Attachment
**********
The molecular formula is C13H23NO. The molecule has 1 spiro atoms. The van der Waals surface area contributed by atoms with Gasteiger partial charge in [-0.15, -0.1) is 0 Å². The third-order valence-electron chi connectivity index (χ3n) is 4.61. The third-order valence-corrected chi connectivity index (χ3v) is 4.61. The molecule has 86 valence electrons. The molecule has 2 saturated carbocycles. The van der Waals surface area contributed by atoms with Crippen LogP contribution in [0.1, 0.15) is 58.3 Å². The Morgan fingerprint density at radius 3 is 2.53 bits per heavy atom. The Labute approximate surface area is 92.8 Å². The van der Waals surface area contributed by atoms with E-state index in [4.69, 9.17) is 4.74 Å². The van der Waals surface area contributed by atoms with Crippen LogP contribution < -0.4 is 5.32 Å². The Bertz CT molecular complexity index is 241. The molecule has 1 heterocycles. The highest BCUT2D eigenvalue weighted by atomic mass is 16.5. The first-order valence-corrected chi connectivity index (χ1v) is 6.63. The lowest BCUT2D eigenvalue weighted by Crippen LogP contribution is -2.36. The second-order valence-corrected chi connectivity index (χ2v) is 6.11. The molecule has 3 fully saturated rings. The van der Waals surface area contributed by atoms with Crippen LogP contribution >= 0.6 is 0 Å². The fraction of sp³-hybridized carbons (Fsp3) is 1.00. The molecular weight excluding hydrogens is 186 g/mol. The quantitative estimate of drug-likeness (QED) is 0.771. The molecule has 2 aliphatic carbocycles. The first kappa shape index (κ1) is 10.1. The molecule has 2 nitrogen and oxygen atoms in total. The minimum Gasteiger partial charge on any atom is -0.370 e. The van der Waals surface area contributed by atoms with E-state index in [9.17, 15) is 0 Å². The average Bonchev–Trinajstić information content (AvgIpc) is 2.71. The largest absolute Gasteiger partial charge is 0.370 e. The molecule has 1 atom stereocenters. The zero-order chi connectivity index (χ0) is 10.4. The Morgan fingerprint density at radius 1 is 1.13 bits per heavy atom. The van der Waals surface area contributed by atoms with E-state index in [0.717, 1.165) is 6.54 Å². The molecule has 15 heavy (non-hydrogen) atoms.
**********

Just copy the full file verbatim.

The molecular formula is C13H23NO. The molecule has 1 spiro atoms. The van der Waals surface area contributed by atoms with Gasteiger partial charge in [-0.15, -0.1) is 0 Å². The third-order valence-electron chi connectivity index (χ3n) is 4.61. The third-order valence-corrected chi connectivity index (χ3v) is 4.61. The molecule has 86 valence electrons. The molecule has 2 saturated carbocycles. The van der Waals surface area contributed by atoms with Crippen LogP contribution in [0.1, 0.15) is 58.3 Å². The Morgan fingerprint density at radius 3 is 2.53 bits per heavy atom. The Labute approximate surface area is 92.8 Å². The van der Waals surface area contributed by atoms with E-state index in [4.69, 9.17) is 4.74 Å². The van der Waals surface area contributed by atoms with Crippen LogP contribution < -0.4 is 5.32 Å². The Bertz CT molecular complexity index is 241. The molecule has 1 heterocycles. The highest BCUT2D eigenvalue weighted by atomic mass is 16.5. The first-order valence-corrected chi connectivity index (χ1v) is 6.63. The lowest BCUT2D eigenvalue weighted by Crippen LogP contribution is -2.36. The second-order valence-corrected chi connectivity index (χ2v) is 6.11. The molecule has 3 fully saturated rings. The van der Waals surface area contributed by atoms with Crippen LogP contribution >= 0.6 is 0 Å². The fraction of sp³-hybridized carbons (Fsp3) is 1.00. The molecular weight excluding hydrogens is 186 g/mol. The quantitative estimate of drug-likeness (QED) is 0.771. The molecule has 2 aliphatic carbocycles. The first kappa shape index (κ1) is 10.1. The molecule has 2 nitrogen and oxygen atoms in total. The minimum Gasteiger partial charge on any atom is -0.370 e. The van der Waals surface area contributed by atoms with E-state index in [9.17, 15) is 0 Å². The average Bonchev–Trinajstić information content (AvgIpc) is 2.71. The largest absolute Gasteiger partial charge is 0.370 e. The molecule has 1 atom stereocenters. The zero-order chi connectivity index (χ0) is 10.4. The Morgan fingerprint density at radius 1 is 1.13 bits per heavy atom. The van der Waals surface area contributed by atoms with E-state index in [0.717, 1.165) is 6.54 Å². The molecule has 15 heavy (non-hydrogen) atoms.